IN 1993, EIGHT YEARS AFTER Reyna Grande immigrated as a young child to the United States, Luis Rodriguez’s memoir Always Running: La Vida Loca: Gang Days in L.A. was published. Like Grande, Rodriguez came to the US with his family as a very young boy, and he was drawn into the gang life. He wrote that he and his family “never stopped crossing borders.” Even when living here, they “kept jumping hurdles [...] It was a metaphor to fill our lives.” Conditions had not significantly improved since he was a young man in the 1970s, he claimed; too many hurdles still existed for young people, leading them to give up, marginalized, with no jobs or future, viewed by society as expendable, as not worth investing in. The result was far too many lives destroyed and lost.
Like Rodriguez’s, Grande’s writing describes the hurdles of broken families, poverty, abuse, and lack of opportunity that keep many young Latinos from realizing their hopes for higher education and an adequate job. As a survivor who became her family’s first college graduate, her attention is firmly focused on revealing immigration’s long-lasting effects on immigrants and their families. In the epilogue of her memoir, The Distance Between Us (just nominated for a National Book Critics Circle Award), she reminds us “that studies show that 80 percent of Latin American children in U.S. schools have been separated from a parent in the process of migration.” In this work as well as her two earlier novels, her intent is “to shed light on the complexities of immigration,” to show how immigration affects entire families “in both positive and negative ways.”
Grande acknowledges that much of what she wrote in her two novels — Across a Hundred Mountains and Dancing with Butterflies — is drawn from personal experience. In Across a Hundred Mountains, the intertwined stories of the two protagonists, Juana and Adelina, fictionalize events and circumstances from her own life: the poverty and family hardships Juana suffers in her home town in Guerrero, Mexico, and which lead her to leave to search for her father; the lack of money and difficulty she faces traveling to Tijuana; the extreme physical demands and life-threatening danger Adelina confronts when illegally crossing the border — these all have their bases in Grande’s life. Dancing with Butterflies, again with autobiographical impetus, focuses on several different women connected by their love of Folklorico dance, a mosaic of immigrants and daughters of immigrants and their struggles living here.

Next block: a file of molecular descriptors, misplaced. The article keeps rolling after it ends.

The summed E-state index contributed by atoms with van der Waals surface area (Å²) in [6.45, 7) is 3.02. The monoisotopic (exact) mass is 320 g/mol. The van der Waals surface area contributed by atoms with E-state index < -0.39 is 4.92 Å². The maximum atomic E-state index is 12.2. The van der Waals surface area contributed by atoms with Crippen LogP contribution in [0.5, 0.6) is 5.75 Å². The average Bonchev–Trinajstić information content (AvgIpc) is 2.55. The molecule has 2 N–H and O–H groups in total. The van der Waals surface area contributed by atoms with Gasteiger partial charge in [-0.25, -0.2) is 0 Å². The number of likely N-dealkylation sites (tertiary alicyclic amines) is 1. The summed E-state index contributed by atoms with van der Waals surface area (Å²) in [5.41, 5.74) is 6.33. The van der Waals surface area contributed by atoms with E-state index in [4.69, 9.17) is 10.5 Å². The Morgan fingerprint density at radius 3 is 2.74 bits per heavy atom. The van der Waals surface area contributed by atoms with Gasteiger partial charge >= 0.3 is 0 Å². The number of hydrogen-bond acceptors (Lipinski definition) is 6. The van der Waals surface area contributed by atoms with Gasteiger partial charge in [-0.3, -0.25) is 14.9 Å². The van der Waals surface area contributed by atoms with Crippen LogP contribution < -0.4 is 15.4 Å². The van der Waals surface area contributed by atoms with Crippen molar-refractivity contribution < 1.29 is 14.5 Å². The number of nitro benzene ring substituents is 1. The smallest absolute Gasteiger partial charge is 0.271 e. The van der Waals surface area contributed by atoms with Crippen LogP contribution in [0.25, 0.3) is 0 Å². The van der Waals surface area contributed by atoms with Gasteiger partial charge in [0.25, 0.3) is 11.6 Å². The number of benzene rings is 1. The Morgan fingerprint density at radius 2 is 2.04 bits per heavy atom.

At the core of Grande’s stories about immigrants and their children’s lives is her mission to reveal the deep, permanent costs of immigration, both the loss when parents are separated from their children, and the impoverished lives and unrealized hopes once they arrive. In Daniel Olivas’s LARB interview, Grande says she decided to write her memoir to tell “the real story about my life, before and after illegally immigrating to the US from Mexico.” In her memoir, she vividly depicts the very heart of the loss she felt as a young child, when her father left for “El Otro Lado” (The Other Side), and then later, at the age o...read more